or add courses must be made through the Graduate Student Affairs office. Through the 12th
class day of a long semester or the 4th
class day of a summer term, you may drop a course with
a partial refund. From the 13th
through the 20th
class day of a long semester, or the 5th
class day of a summer term, you may drop a course with no refund and receive the
symbol Q on your transcript. After the 20th
class day of a long semester of the 10th
class day of
a summer term, you may only drop a course with the approval of your instructor. It is up to the
instructor to determine whether the symbol Q or the grade F will be recorded. Students should
keep in mind that dropping courses may impact financial aid, student employment, and student
visa status. If you are unsure about dropping a course, check with the Graduate Student Affairs
office prior to doing so.
Auditing a Course
Permission to audit a course entitles a student to attend class but not to hand in papers, take
part in discussion, or receive evaluations. An auditor does not receive University credit for the
course. If you wish to audit a course, you should obtain a Class Auditor Permit
secure the consent of the course instructor. The Class Auditor Permit must then be routed to
the Office of Graduate Studies for signature and finally to the Office of the Registrar.
Withdrawal and Leave of Absence
If you must drop all of your courses due to an emergency or other unforeseen circumstances,
you must complete at Withdrawal Petition and Refund Request Form (available in the Graduate
Student Affairs office). Prior to withdrawing, you must meet with the Graduate Advisor to
discuss your situation. Please contact the Graduate Program Coordinator to make an
appointment with the Graduate Advisor. Students who withdraw will receive the symbol W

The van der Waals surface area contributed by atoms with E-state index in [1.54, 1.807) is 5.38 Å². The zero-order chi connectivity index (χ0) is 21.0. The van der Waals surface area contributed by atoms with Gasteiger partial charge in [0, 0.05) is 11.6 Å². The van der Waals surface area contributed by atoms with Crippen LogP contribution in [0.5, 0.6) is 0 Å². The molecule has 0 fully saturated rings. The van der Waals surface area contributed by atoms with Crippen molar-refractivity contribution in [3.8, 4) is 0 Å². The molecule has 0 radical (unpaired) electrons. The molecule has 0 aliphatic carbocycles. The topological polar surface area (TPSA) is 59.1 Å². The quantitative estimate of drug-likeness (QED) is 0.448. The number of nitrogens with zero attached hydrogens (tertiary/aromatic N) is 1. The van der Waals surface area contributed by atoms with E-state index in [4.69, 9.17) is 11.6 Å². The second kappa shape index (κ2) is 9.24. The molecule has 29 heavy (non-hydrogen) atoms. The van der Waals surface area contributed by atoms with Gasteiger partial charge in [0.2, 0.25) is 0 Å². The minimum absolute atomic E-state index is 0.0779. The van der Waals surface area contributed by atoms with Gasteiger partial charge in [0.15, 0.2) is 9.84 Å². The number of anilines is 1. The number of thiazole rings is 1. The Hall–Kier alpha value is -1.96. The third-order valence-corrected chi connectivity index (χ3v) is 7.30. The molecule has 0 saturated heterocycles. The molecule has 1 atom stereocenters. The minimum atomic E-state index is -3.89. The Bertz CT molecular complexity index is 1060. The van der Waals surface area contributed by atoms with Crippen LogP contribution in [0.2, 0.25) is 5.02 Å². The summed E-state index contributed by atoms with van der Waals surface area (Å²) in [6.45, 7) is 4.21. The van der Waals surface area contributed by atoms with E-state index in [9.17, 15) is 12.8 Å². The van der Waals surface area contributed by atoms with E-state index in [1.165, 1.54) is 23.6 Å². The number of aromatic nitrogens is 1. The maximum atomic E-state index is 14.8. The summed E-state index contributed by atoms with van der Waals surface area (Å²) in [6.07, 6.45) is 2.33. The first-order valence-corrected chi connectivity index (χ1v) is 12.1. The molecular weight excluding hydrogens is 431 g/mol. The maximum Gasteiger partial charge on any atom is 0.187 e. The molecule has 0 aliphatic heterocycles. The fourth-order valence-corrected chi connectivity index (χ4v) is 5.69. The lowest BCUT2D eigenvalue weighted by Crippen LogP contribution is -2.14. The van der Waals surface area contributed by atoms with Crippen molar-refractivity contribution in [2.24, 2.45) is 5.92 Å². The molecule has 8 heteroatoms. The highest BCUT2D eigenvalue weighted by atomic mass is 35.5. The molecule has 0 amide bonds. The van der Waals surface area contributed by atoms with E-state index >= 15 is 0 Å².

instead of a grade in all courses that were in progress for the semester. Further information
about withdrawal policies and procedures is available at
Students seeking a Leave of Absence (LOA) must meet with the Graduate Advisor to discuss
the circumstances surrounding the leave. Please contact the Graduate Program Coordinator to
make an appointment with the Graduate Advisor. Requests for leave are approved on an
individual basis and may be granted for a period up to one year. Further information about
Leave of Absence policies and procedures is available at
In order to re-enroll as a graduate student after a withdrawal or Leave of Absence, you must
apply for readmission at
http://www.utexas.edu/student/admissions/gradreadmit/howtoapply.html, unless you are absent
only for a summer session.
Complete information on tuition payment schedules and options is available at
http://www.utexas.edu/business/accounting/sar/tuition_fees.html. Failure to pay tuition on time
will result in termination of registration. Students who have financial aid that covers all or part of
their tuition must authorize that money to be used for payment via the web-based system (even
if financial aid covers the entire amount and a student owes a zero balance). Students may
check tuition and fee rates at http://www.utexas.edu/business/accounting/sar/t_f_rates.html.
You may view your personal tuition bill, including other fees (library fines, parking tickets, etc.)
that you may owe, at https://utdirect.utexas.edu/acct/fb/my_tuition/my_tuition_home.WBX.
The grading scale and policies for each course are stated in its syllabus. Students are
responsible for adhering to all of the stated policies in nursing syllabi.
A maximum of 20% of the hours on a student's Program of Work may be taken on a Credit/No
Credit basis. This option is selected at registration; however, changes in grade status may be
made until mid-semester (check the Course Schedule at http://registrar.utexas.edu/schedules/
for deadlines each semester). Changes in grade status are made via the web-based registration
system (http://registrar.utexas.edu/students/registration/) until it is closed. After the system is